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Abundance and Partitioning of OH in a High-pressure Magmatic System: Megacrysts from the Monastery Kimberlite, South Africa

Bell, David R. and Rossman, George R. and Moore, Rory O. (2004) Abundance and Partitioning of OH in a High-pressure Magmatic System: Megacrysts from the Monastery Kimberlite, South Africa. Journal of Petrology, 45 (8). pp. 1539-1564. ISSN 0022-3530. doi:10.1093/petrology/egh015.

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Concentrations of OH, and major and trace elements were determined in a suite of mantle-derived megacrysts that represent the crystallization products of a kimberlite-like magma at ~5 GPa and ~1400–1100°C. OH concentrations, determined by single-crystal Fourier transform infrared spectroscopy, display the following ranges (ppmw H2O): olivine 54–262, orthopyroxene 215–263, garnet 15–74, clinopyroxene 195–620, and zircon 28–34. High OH concentrations in olivine imply mantle conditions of origin, with limited H loss during ascent. OH is consistently correlated with megacryst composition, exhibiting trends with Mg-number that are similar to those of other minor and trace elements and indicating a record of high-pressure magmatic evolution. H substitution is not coupled to minor elements in olivine, but may be in ortho- and clinopyroxene. The OH–Mg-number trends of garnet and clinopyroxene show inflections related to co-precipitation of ilmenite, suggesting minor element (Ti) influence on OH partitioning. During differentiation, relative OH enrichment in clinopyroxene and olivine is consistent with proportional dependence on water activity, whereas that in garnet suggests a higher power-law dependence and/or influence of temperature. Inter-mineral distribution coefficients for OH between cpx, opx, olivine and zircon are thus constant, whereas partitioning between these minerals and garnet shows a factor 4–10 variation, correlated regularly with composition (and temperature). Calculation of solid–melt partition coefficients for H at 5 GPa over a range of magmatic evolution from 1380 to 1250°C yields: ol 0·0053–0·0046, opx 0·0093–0·0059, cpx 0·016–0·013, gt 0·0014–0·0003, bulk (garnet lherzolite–melt) 0·0063–0·0051. These are consistent with experimental studies and similar to values inferred from mid-ocean ridge basalt geochemistry, confirming the moderate incompatibility of H in mantle melting.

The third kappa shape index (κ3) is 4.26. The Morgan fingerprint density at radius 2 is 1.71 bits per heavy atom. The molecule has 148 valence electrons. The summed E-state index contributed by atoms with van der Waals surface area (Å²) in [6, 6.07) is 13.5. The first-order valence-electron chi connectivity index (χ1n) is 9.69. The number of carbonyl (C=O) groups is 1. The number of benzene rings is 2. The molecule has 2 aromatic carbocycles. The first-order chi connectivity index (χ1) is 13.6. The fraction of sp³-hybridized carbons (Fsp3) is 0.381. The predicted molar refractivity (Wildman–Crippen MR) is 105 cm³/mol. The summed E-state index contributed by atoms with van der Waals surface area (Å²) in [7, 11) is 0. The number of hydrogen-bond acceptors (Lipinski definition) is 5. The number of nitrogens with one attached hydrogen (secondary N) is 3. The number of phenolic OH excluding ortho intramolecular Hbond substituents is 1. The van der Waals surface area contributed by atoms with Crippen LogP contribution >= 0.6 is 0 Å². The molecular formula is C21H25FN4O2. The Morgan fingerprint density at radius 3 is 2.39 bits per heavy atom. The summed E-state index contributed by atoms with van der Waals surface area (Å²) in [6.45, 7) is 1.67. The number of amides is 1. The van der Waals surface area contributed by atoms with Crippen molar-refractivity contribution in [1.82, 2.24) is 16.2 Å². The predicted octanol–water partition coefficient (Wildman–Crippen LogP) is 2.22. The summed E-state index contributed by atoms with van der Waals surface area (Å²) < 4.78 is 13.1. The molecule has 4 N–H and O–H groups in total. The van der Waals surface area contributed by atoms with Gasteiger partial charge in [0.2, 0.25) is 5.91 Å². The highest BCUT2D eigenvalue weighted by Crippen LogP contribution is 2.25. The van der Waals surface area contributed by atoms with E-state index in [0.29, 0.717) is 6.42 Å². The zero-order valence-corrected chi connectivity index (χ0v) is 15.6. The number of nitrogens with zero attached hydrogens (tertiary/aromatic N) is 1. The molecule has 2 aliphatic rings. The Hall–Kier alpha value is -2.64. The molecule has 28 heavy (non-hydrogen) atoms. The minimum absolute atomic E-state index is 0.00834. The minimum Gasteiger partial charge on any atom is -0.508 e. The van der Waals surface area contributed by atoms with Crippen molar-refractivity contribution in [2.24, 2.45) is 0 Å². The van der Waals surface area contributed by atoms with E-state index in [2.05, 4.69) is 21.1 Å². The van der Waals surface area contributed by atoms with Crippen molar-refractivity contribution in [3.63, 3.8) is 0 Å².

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Rossman, George R.0000-0002-4571-6884
Additional Information:© Oxford University Press 2004. Reprinted with permission. RECEIVED JULY 14, 2001; ACCEPTED DECEMBER 15, 2003; ADVANCE ACCESS PUBLICATION JULY 1, 2004 This paper has benefited from discussions with J. E. Dixon, P. D. Ihinger and E. M. Stolper, helpful reviews by J. Dixon and H. Keppler, and the perceptive comments of an anonymous reviewer. We thank Mr S. Gasson of Winburg, South Africa, for permission to visit and sample the Monastery kimberlite, and J. J. Gurney and A. P. le Roex (University of Cape Town) for supporting supplementary studies on the Monastery megacrysts. We acknowledge the assistance and expertise of J. T. Armstrong (Caltech) and C. Hadidiacos (Geophysical Laboratory) in electron probe trace microanalysis. This research was supported by NSF grants EAR 88-16006, EAR 91-040459 and EAR 92-18980 to G.R.R. D.R.B. acknowledges support from the DOE Office of Basic Energy Sciences (DE-FG02-93ER14400) and the Geophysical Laboratory, Carnegie Institution of Washington.
Subject Keywords:hydrogen; megacryst; mantle; trace element; water
Issue or Number:8
Record Number:CaltechAUTHORS:BELjpet04
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Usage Policy:No commercial reproduction, distribution, display or performance rights in this work are provided.
ID Code:1460
Deposited By: Archive Administrator
Deposited On:19 Jan 2006
Last Modified:08 Nov 2021 19:10

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